Actinostrobus acuminatus Parl.

Endemic to SW Australia in low shrubland on sandplains. Increased frequency of fires and continued fragmentation of its habitat could result in sufficient reduction for it to qualify for listing in the future.


Taxonomic Notes

Recent phylogenetic and taxonomic research suggests that the genus Actinostrobus is not distinct from Callitris (Piggin and Bruhle, 2010). This taxonomy has been adopted by the Western Australian Herbarium for the purposes of floristic work and conservation assessments. Under this taxonomy Actinostrobus acuminatus Parl. is a synonym of Callitris acuminata (Parl.) F.Muell. Currently the IUCN Redlist maintains both genera, pending a review of similar research into other groups.


Endemic to southwestern Australia, mainly from Eneabba south to the Perth district but with a few outlying localities as far south as Argyle and Bunbury. The total extent of occurrence is estimated to be about 7,500 km2. A comparison of recent and historic herbarium specimens indicates that this species still occurs within its historic range despite losing considerable areas of its habitat to agriculture, pastoralism and urban expansion.

Habitat and Ecology

Usually a small erect or decumbent shrub in low shrubland on sandplains, often in areas subject to inundation. Occurs at low altitudes from just above sea level up to 100 m. Annual rainfall is usually less than 600 mm, mostly in the winter.  Cones tend to produce few viable seeds but the ability to resprout gives it some fire resistance. are not serotinous but this and this species has little fire resistance

Human Uses

No specific uses have been recorded

Conservation Status

Global Status

Near Threatened

Global Rationale

Actinostrobus acuminatus has a relatively restricted extent of occurrence (EOO) that is within the threshold for Vulnerable (B1). Although many areas within its EOO have been converted or modified by agriculture, pastoralism or urban development, it is still relatively widespread and frequent (occurs at many more than ten locations and is not severely fragmented). An increase in fire frequencies could eventually result in sufficient decline for this species to be assessed as Vulnerable under either criteria A or B. Until then, it is assessed as Near Threatened (almost qualifies for listing under criterion B1ab(iii)).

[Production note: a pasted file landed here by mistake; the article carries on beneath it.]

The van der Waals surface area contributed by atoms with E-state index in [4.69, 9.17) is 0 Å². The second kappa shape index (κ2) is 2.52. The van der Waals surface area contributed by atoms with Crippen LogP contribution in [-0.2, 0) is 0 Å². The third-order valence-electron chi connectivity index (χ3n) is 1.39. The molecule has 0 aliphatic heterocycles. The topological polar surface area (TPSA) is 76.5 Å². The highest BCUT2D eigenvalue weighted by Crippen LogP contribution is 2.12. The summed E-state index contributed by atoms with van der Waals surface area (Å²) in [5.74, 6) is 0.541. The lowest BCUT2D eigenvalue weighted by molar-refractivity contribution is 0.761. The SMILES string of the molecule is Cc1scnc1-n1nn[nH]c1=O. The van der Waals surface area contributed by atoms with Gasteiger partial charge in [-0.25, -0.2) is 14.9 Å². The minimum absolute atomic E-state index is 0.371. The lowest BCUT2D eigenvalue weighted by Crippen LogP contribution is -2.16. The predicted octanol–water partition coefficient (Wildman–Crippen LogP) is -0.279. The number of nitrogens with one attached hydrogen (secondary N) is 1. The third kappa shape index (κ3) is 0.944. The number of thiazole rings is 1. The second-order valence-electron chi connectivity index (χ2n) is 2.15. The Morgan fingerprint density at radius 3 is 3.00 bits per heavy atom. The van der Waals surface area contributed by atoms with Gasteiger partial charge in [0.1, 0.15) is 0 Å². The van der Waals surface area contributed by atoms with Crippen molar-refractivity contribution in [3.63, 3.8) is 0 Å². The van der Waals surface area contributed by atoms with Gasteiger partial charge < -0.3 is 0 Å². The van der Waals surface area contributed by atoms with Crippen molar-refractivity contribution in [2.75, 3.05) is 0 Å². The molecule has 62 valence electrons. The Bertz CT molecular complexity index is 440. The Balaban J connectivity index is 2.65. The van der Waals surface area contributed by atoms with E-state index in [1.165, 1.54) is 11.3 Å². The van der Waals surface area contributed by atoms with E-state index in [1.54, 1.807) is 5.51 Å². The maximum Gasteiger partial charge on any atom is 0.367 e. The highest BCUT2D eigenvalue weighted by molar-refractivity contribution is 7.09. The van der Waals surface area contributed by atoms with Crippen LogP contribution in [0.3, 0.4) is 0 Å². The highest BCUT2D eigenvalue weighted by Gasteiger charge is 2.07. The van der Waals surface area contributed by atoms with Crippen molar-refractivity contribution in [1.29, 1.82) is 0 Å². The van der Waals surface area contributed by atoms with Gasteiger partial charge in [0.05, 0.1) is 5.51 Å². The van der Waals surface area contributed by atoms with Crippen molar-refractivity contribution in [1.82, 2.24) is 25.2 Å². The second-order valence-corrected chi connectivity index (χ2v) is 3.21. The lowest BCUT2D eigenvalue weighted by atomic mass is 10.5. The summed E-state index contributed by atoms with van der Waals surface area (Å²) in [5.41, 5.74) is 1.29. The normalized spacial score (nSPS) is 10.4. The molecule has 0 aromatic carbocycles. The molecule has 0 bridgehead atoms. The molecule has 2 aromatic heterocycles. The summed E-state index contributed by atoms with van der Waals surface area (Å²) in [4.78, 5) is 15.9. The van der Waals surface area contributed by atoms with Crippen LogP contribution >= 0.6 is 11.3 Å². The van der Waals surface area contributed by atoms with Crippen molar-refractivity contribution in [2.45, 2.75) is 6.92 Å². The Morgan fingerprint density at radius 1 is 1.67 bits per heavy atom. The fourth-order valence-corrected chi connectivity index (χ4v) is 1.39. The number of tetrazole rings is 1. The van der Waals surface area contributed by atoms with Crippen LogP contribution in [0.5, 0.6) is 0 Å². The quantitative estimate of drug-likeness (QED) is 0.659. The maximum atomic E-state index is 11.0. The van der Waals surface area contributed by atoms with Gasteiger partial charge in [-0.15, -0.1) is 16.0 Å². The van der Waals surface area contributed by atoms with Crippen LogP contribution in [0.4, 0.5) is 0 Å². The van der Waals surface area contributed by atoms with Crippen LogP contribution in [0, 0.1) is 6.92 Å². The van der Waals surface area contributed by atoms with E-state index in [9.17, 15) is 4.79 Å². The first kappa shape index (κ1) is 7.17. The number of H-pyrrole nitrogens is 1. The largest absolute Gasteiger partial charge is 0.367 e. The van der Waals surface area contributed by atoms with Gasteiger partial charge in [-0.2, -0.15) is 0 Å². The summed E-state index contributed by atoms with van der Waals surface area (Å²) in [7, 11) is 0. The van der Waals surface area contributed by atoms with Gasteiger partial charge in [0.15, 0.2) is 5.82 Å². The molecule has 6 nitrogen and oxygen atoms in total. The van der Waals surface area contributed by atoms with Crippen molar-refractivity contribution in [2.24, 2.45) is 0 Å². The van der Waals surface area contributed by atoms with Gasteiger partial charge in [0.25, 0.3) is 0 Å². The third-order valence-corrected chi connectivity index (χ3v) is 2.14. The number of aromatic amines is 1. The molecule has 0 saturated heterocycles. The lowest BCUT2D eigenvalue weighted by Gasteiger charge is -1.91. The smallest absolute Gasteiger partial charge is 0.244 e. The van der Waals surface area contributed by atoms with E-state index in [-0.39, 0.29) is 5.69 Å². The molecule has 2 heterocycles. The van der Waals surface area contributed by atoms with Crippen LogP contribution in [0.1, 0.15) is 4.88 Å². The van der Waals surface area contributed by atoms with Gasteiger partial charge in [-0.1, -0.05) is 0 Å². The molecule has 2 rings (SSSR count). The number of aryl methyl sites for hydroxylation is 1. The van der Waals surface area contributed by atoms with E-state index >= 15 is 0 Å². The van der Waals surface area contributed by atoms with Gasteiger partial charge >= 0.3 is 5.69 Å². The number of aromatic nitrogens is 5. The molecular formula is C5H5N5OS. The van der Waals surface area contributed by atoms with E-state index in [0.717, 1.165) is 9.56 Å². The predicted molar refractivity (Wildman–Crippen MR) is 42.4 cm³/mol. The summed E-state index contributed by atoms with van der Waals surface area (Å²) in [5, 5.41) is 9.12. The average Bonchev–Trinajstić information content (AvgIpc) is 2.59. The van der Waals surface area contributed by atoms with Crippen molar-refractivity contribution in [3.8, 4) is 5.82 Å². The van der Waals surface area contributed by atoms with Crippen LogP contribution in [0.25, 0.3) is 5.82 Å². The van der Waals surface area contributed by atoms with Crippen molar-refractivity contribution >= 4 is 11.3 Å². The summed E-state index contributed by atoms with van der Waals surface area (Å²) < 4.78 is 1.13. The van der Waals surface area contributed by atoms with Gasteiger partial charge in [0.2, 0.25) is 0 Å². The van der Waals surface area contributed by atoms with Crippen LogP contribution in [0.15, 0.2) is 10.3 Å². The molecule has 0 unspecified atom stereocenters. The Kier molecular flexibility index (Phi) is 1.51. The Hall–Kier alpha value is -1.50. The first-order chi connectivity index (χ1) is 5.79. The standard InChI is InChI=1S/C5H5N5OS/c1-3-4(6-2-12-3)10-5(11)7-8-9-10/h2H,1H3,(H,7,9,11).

Global threats

Increased frequency of fires and continued fragmentation of its habitat (by e.g. expanding agriculture and urban expansion) could result in sufficient reduction for it to qualify for listing in the future.

Conservation Actions

This species is not currently listed as threatened under Western Australian state legislation or as part of any threatened plant community under Australian Federal legislation. Several subpopulations occur within national parks.

References and further reading

  1. Farjon, A. 2005. A Monograph of Cupressaceae and Sciadopitys. The Royal Botanic Gardens, Kew.
  2. Ladd, P.G., Midgley, J.J. and Nield, A.P., 2013. Serotiny in southern hemisphere conifers. Australian Journal of Botany, 61(6), pp.486-496
  3. Marchant, N.G. et al. 1987. Flora of the Perth Region. Department of Agriculture, Perth, Western Australia
  4. Piggin, J. and Bruhl, J. 2010. Phylogeny reconstruction of Callitris Vent. (Cupressaceae) and its allies leads to inclusion of Actinostrobus within Callitris. Australian Journal of Botany 23: 69-93
  5. Pye MG, Gadek PA, Edwards KJ. 2003. Divergence, diversity and species of the Australasian Callitris (Cupressaceae) and allied genera: evidence from ITS sequence data. Australian Systematic Botany 16: 505–514.
  6. Thomas, P. 2013. Actinostrobus acuminatus. The IUCN Red List of Threatened Species 2013: e.T34070A2842696. Downloaded on 03 August 2017.

External links